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Microbes, macrofauna, and methane: A novel seep community fueled by aerobic methanotrophy Public Deposited

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  • During the discovery and description of seven New Zealand methane seep sites, an infaunal assemblage dominated by ampharetid polychaetes was found in association with high seabed methane emission. This ampharetid-bed assemblage had a mean density of 57,000 ± 7800 macrofaunal individuals m⁻² and a maximum wet biomass of 274 g m⁻², both being among the greatest recorded from deep-sea methane seeps. We investigated these questions: Does the species assemblage present within these ampharetid beds form a distinct seep community on the New Zealand margin? and What type of chemoautotrophic microbes fuel this heterotrophic community? Unlike the other macro-infaunal assemblages, the ampharetid-bed assemblage composition was homogeneous, independent of location. Based on a mixing model of species-specific mass and isotopic composition, combined with published respiration measurements, we estimated that this community consumes 29–90 mmol C m⁻² d⁻¹ of methane-fueled biomass; this is > 290 times the carbon fixed by anaerobic methane oxidizers in these ampharetid beds. A fatty acid biomarker approach supported the finding that this community, unlike those previously known, consumes primarily aerobic methanotrophic bacteria. Due to the novel microbial fueling and high methane flux rates, New Zealand’s ampharetid beds provide a model system to study the influence of metazoan grazing on microbially mediated biogeochemical cycles, including those that involve greenhouse gas emissions.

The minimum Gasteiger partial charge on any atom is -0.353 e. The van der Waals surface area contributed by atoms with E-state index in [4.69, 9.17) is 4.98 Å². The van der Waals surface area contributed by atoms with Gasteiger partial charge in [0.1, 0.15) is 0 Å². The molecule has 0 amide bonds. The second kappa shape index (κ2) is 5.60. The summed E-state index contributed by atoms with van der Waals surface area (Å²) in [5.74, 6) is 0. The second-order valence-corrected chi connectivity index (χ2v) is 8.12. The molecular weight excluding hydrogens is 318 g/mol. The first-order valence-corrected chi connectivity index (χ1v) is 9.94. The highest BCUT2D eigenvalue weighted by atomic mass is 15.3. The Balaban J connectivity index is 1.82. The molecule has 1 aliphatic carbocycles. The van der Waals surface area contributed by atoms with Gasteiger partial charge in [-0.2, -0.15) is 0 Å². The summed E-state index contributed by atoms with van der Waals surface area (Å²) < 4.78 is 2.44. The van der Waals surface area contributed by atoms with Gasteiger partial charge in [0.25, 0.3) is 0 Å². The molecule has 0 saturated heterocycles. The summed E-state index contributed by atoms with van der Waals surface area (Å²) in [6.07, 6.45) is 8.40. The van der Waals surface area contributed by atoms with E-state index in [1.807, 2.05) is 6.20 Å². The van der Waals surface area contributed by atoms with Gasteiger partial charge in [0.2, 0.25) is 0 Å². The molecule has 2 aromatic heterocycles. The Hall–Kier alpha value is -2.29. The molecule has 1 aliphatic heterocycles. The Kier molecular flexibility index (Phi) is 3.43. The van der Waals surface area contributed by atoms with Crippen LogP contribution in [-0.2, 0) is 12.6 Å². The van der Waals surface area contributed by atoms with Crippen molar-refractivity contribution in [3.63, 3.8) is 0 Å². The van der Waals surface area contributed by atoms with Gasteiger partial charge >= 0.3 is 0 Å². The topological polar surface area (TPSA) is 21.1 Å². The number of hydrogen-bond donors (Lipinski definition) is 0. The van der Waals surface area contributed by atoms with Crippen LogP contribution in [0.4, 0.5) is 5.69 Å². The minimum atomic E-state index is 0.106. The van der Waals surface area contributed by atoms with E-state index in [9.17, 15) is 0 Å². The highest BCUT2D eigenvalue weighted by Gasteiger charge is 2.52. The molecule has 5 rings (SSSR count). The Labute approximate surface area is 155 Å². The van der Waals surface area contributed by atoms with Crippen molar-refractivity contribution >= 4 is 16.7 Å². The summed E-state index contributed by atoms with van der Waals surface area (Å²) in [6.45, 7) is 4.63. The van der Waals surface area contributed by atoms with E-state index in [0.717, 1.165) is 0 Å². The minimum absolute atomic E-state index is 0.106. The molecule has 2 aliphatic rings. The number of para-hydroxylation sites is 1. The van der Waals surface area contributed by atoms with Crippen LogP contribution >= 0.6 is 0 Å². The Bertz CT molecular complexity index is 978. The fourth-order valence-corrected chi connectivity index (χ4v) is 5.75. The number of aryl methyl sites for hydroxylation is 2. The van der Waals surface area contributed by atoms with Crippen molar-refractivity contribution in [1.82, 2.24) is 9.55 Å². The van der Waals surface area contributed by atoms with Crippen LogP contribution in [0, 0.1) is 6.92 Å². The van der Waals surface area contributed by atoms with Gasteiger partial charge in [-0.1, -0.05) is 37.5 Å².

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  • Thurber, A. R., Levin, L. A., Rowden, A. A., Sommer, S., Linke, P., & Kröger, K. (2013). Microbes, macrofauna, and methane: A novel seep community fueled by aerobic methanotrophy. Limnology and Oceanography, 58(5), 1640-1656. doi:10.4319/lo.2013.58.5.1640
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  • 58
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  • 5
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  • Funding was provided by the Sidney E. Frank Foundation, Scripps Institution of Oceanography Graduate Office, Michael M. Mullin Memorial Fellowship, and the United States National Oceanic and Atmospheric Administration, Office of Exploration Grants NA17RJ1231 and NA050AR417076, United States National Science Foundation Grants OCE- 0425317 and OCE-0826254, New Zealand Institute of Water and Atmospheric Research Capability Fund project CRFH073, and a University of California Academic Senate grant to L.A.L. and W. Gerwick. The Federal Ministry of Education and Research, Germany (grants 03Go600D and 03Go191A) provided R/V Sonne and additional grants for geochemical work.
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